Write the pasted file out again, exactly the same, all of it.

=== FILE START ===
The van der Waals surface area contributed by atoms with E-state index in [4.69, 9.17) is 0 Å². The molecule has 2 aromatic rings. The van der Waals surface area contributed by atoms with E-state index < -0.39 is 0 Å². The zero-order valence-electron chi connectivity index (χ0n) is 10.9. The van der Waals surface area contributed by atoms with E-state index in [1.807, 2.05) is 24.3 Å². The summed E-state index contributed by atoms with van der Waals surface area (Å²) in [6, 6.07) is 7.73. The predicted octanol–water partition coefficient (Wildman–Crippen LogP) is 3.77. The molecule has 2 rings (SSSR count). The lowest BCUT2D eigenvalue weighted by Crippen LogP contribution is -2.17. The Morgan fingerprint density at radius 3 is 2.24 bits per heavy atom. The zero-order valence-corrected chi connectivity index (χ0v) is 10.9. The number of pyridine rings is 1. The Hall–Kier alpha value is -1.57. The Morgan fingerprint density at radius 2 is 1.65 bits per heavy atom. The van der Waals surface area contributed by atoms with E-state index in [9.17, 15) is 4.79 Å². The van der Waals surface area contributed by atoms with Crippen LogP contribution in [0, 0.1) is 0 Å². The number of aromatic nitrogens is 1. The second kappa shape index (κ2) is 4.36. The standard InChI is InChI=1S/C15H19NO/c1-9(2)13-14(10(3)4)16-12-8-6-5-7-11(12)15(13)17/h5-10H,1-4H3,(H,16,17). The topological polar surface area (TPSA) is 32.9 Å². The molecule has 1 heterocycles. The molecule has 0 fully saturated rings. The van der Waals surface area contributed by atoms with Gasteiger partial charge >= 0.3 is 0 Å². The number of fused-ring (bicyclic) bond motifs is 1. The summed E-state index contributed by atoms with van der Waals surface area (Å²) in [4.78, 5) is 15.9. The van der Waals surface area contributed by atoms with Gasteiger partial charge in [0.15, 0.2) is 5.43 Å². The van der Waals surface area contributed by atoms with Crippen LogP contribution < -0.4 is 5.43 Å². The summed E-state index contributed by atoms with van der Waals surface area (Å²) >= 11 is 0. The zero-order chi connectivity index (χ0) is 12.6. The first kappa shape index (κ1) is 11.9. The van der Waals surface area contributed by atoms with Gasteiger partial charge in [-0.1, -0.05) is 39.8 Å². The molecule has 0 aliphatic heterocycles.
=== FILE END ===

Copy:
The van der Waals surface area contributed by atoms with E-state index in [4.69, 9.17) is 0 Å². The molecule has 2 aromatic rings. The van der Waals surface area contributed by atoms with E-state index < -0.39 is 0 Å². The zero-order valence-electron chi connectivity index (χ0n) is 10.9. The van der Waals surface area contributed by atoms with E-state index in [1.807, 2.05) is 24.3 Å². The summed E-state index contributed by atoms with van der Waals surface area (Å²) in [6, 6.07) is 7.73. The predicted octanol–water partition coefficient (Wildman–Crippen LogP) is 3.77. The molecule has 2 rings (SSSR count). The lowest BCUT2D eigenvalue weighted by Crippen LogP contribution is -2.17. The Morgan fingerprint density at radius 3 is 2.24 bits per heavy atom. The zero-order valence-corrected chi connectivity index (χ0v) is 10.9. The number of pyridine rings is 1. The Hall–Kier alpha value is -1.57. The Morgan fingerprint density at radius 2 is 1.65 bits per heavy atom. The van der Waals surface area contributed by atoms with E-state index in [9.17, 15) is 4.79 Å². The van der Waals surface area contributed by atoms with Crippen LogP contribution in [0, 0.1) is 0 Å². The number of aromatic nitrogens is 1. The second kappa shape index (κ2) is 4.36. The standard InChI is InChI=1S/C15H19NO/c1-9(2)13-14(10(3)4)16-12-8-6-5-7-11(12)15(13)17/h5-10H,1-4H3,(H,16,17). The topological polar surface area (TPSA) is 32.9 Å². The molecule has 1 heterocycles. The molecule has 0 fully saturated rings. The van der Waals surface area contributed by atoms with Gasteiger partial charge >= 0.3 is 0 Å². The number of fused-ring (bicyclic) bond motifs is 1. The summed E-state index contributed by atoms with van der Waals surface area (Å²) in [4.78, 5) is 15.9. The van der Waals surface area contributed by atoms with Gasteiger partial charge in [0.15, 0.2) is 5.43 Å². The van der Waals surface area contributed by atoms with Crippen LogP contribution < -0.4 is 5.43 Å². The summed E-state index contributed by atoms with van der Waals surface area (Å²) >= 11 is 0. The zero-order chi connectivity index (χ0) is 12.6. The first kappa shape index (κ1) is 11.9. The van der Waals surface area contributed by atoms with Gasteiger partial charge in [-0.1, -0.05) is 39.8 Å². The molecule has 0 aliphatic heterocycles.